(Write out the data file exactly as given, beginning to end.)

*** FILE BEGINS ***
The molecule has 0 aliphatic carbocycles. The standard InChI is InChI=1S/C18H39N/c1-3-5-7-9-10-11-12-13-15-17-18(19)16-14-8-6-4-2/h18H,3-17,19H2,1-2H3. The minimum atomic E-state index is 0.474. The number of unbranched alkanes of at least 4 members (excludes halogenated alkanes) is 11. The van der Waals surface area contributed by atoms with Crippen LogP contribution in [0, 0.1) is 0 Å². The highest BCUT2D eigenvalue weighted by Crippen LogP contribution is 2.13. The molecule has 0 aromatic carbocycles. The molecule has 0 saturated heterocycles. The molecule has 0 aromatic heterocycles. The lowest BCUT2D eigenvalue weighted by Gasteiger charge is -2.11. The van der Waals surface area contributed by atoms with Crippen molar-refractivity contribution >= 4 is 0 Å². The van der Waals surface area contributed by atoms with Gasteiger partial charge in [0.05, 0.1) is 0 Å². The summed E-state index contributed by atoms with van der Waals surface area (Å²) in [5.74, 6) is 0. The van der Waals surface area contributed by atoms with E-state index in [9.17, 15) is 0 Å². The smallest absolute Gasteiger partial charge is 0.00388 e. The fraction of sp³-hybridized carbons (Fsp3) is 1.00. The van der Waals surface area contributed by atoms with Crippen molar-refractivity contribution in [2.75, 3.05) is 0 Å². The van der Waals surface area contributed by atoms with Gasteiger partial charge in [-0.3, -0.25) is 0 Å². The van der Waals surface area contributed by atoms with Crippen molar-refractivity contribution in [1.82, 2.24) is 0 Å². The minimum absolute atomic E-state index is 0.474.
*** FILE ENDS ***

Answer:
The molecule has 0 aliphatic carbocycles. The standard InChI is InChI=1S/C18H39N/c1-3-5-7-9-10-11-12-13-15-17-18(19)16-14-8-6-4-2/h18H,3-17,19H2,1-2H3. The minimum atomic E-state index is 0.474. The number of unbranched alkanes of at least 4 members (excludes halogenated alkanes) is 11. The van der Waals surface area contributed by atoms with Crippen LogP contribution in [0, 0.1) is 0 Å². The highest BCUT2D eigenvalue weighted by Crippen LogP contribution is 2.13. The molecule has 0 aromatic carbocycles. The molecule has 0 saturated heterocycles. The molecule has 0 aromatic heterocycles. The lowest BCUT2D eigenvalue weighted by Gasteiger charge is -2.11. The van der Waals surface area contributed by atoms with Crippen molar-refractivity contribution >= 4 is 0 Å². The van der Waals surface area contributed by atoms with Gasteiger partial charge in [0.05, 0.1) is 0 Å². The summed E-state index contributed by atoms with van der Waals surface area (Å²) in [5.74, 6) is 0. The van der Waals surface area contributed by atoms with E-state index in [9.17, 15) is 0 Å². The smallest absolute Gasteiger partial charge is 0.00388 e. The fraction of sp³-hybridized carbons (Fsp3) is 1.00. The van der Waals surface area contributed by atoms with Crippen molar-refractivity contribution in [2.75, 3.05) is 0 Å². The van der Waals surface area contributed by atoms with Gasteiger partial charge in [-0.3, -0.25) is 0 Å². The van der Waals surface area contributed by atoms with Crippen molar-refractivity contribution in [1.82, 2.24) is 0 Å². The minimum absolute atomic E-state index is 0.474.